Briefly, β-lactamase-Vpr (BlaM-Vpr)-chimaera pseudotyped viruses were produced by co-transfection of 293T cells with a pNL4.3 R- E-, pCMV BlaM-Vpr, pAdvantage and plasmids encoding the GP of MOPV, LCMV or MLV. A549 cells control or ZMPSTE24 overexpressing cells were plated the day prior to infection. Cells were pretreated with 50 nM Bafilomycin A1 (BafA1) for 30 min and then mock infected or were incubated with 100 ng p24 BlaM-Vpr chimaera pseudotyped viruses for 3 h. Cells were washed once in CO2-independent media and loaded with CCF2-AM substrate (Invitrogen) containing development media (CO2-independent media containing 1.6 mM probenecid) for 2 h at room temperature. Cells were then washed twice in development media before a final 16 h incubation at room-temperature in development media. Cells were harvested in trypsin, washed and fixed in 4% PFA before analysis on the ID7000 Spectral Cell Analyser (Sony Technology).
Cells were lysed in 2x reducing Laemmli buffer (Bio-Rad) at 100°C for 10 min. Samples were separated on 4–15% Mini-PROTEAN® TGX Precast gels (Bio-Rad) and transferred onto 0.2 μm nitrocellulose membrane (Bio-Rad). Membranes were blocked in 5% milk in PBS with 0.1% Tween20 (PBS-T) prior to incubation with primary antibodies: mouse anti-IFITM1 (Proteintech, 60074-1-Ig, 1:5000), rabbit anti-IFITM2 (Proteintech, 12769-1-AP, 1:5000), rabbit anti-IFITM3 (Proteintech, 11714-1-AP, 1:5000), rabbit anti-ZMPSTE24 antibody (Abcam ab38450, 1:1000), mouse anti-FLAG (Sigma, F1804, 1:2000), mouse anti-HA (Abcam ab18181, 1:5000), mouse anti-HSP90 (Invitrogen, MA1-10372, 1:10,000). This was followed by horseradish peroxidase (HRP)-conjugated horse anti-mouse IgG (CST, 7076S, 1:5000) or goat anti-rabbit IgG (CST, 7074S, 1:5000) secondary antibodies and detection using SuperSignal™ West Pico PLUS Chemiluminescent Substrate (ThermoFisher).
For the endogenous immunoprecipitation (IP), A549 cells were treated with 1000 U/ml–1 IFN1 for 24 h before lysis on ice for 20 min in 50 mM Tris-HCL pH 7.4, 150 mM NaCl, 1% IGEPAL®CA-630 (Sigma), complete protease inhibitors (Roche). For the co-IP, A549 cells pre-treated with 1000 U/ml–1 IFN1 and then were mock-transfected or transfected with 2 μg pQXCIP ZMPSTE24-FLAG. 48 h post transfection cells were lysed on ice as above. Lysed samples were centrifuged and supernatants were immunoprecipitated with 5 μg/ml mouse monoclonal anti-IFITM2/3 antibody (Proteintech, 66081-1-Ig) for 1.5 h at 4°C. Protein G agarose (ThermoFisher) was equilibrated in lysis buffer before adding to supernatants and incubated overnight at 4°C. Following extensive washes in lysis buffer, cell lysates and immunoprecipitates on beads were resuspended in 2x Laemmli buffer (Bio-Rad) and resolved by SDS-PAGE and western blot analysis.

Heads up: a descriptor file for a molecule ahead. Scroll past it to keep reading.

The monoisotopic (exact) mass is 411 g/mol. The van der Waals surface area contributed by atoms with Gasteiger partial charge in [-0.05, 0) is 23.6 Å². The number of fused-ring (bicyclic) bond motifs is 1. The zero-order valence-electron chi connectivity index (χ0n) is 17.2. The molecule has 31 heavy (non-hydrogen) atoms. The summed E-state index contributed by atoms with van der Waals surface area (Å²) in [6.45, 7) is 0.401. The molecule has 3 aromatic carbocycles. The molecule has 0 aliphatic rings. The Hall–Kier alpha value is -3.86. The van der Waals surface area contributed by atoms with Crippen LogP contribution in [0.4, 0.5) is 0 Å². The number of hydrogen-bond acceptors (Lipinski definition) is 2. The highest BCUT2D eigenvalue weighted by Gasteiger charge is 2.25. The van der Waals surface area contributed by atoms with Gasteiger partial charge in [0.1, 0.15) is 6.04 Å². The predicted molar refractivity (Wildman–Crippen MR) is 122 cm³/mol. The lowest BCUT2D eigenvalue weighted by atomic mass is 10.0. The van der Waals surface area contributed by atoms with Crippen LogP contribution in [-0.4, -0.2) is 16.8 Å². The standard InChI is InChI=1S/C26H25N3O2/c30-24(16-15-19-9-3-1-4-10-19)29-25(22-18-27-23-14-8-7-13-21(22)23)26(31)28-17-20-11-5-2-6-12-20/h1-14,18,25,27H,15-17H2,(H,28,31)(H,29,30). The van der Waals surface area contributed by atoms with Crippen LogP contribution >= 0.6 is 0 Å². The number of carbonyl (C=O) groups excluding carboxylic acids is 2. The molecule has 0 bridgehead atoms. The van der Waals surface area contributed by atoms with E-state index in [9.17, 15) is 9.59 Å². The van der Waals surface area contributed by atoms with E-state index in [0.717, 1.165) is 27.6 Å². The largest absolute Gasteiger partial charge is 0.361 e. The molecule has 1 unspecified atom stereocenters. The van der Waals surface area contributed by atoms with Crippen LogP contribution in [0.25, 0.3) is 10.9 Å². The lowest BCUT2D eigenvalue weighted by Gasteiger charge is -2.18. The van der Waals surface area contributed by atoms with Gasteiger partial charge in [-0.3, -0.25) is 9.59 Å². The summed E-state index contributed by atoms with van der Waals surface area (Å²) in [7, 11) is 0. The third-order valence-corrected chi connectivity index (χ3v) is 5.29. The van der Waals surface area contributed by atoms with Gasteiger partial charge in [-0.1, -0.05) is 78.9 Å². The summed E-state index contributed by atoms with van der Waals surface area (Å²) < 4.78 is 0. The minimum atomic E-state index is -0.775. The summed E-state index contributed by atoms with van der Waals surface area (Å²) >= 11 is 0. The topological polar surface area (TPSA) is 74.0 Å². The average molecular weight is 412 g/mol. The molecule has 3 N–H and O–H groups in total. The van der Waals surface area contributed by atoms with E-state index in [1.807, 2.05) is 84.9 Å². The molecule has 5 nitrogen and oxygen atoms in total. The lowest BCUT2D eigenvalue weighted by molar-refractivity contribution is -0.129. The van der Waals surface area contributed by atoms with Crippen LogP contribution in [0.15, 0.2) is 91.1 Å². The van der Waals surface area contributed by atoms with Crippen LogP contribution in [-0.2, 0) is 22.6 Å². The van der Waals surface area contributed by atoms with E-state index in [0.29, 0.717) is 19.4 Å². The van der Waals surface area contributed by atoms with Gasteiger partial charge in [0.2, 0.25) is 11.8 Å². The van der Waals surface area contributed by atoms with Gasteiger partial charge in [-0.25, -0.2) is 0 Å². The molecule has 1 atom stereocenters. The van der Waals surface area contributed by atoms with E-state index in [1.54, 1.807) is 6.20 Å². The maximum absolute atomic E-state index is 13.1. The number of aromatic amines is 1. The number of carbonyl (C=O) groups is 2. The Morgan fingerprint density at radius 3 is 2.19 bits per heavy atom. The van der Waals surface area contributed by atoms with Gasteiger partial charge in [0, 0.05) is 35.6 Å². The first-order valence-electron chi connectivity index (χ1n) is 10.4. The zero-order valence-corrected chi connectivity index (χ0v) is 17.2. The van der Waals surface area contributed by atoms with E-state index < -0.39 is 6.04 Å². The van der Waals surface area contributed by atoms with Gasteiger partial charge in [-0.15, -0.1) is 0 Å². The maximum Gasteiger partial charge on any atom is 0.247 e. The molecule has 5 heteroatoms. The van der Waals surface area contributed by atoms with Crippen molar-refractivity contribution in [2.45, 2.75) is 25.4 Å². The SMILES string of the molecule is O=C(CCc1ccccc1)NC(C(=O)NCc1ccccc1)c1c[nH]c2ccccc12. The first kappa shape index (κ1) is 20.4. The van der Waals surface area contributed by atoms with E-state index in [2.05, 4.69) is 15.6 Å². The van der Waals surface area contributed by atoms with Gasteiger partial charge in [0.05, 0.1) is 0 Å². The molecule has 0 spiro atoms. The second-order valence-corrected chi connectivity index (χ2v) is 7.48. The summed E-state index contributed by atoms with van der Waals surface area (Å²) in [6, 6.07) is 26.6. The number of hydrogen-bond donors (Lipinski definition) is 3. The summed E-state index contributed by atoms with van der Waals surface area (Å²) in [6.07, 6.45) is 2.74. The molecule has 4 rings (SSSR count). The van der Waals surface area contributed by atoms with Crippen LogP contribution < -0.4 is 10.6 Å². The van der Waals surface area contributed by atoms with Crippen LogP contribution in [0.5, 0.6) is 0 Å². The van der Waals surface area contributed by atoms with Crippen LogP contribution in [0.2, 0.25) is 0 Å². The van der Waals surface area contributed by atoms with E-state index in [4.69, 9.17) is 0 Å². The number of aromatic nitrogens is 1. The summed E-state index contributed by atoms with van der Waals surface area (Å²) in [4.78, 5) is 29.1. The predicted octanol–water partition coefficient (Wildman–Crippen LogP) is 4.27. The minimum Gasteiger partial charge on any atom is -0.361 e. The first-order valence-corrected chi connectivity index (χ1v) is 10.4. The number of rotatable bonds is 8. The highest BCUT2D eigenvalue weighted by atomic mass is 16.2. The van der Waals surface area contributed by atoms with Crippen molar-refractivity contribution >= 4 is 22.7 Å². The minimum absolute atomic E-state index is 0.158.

A549 cells grown on coverslips were fixed with 4% paraformaldehyde (PFA) in PBS permeabilized with 0.2% Triton X-100 in PBS for 15 min at RT prior to incubation with 0.1 M glycine for 20 mins. Primary antibodies, diluted in 3% BSA, 0.1% Tween®20 in PBS, were incubated overnight at 4°C (rabbit anti-ZMPSTE24, Abcam ab38450, 1:200 or mouse monoclonal anti-HA, Abcam ab18181, 1:500 or rabbit anti-EEA1, CST 2411S, 1:100 or rabbit anti-Rab9A, CST 5118T, 1:200, or rabbit anti-LAMP1, Invitrogen 14-1079-80, 1:500). Coverslips were incubated for 1h at RT with appropriate secondary antibodies conjugated to Alexa Fluor 488 or 594 (Molecular Probes, ThermoFisher 1:500) diluted in 3% BSA, 0.1% Tween20 in PBS. Coverslips were mounted using Fluoroshield™ with DAPI (Merck). Images were acquired on a Zeiss LSM880 confocal laser scanning microscope or on a Leica DM5000 B widefield microscope. Pearson’s correlation coefficient was calculated using ImageJ software.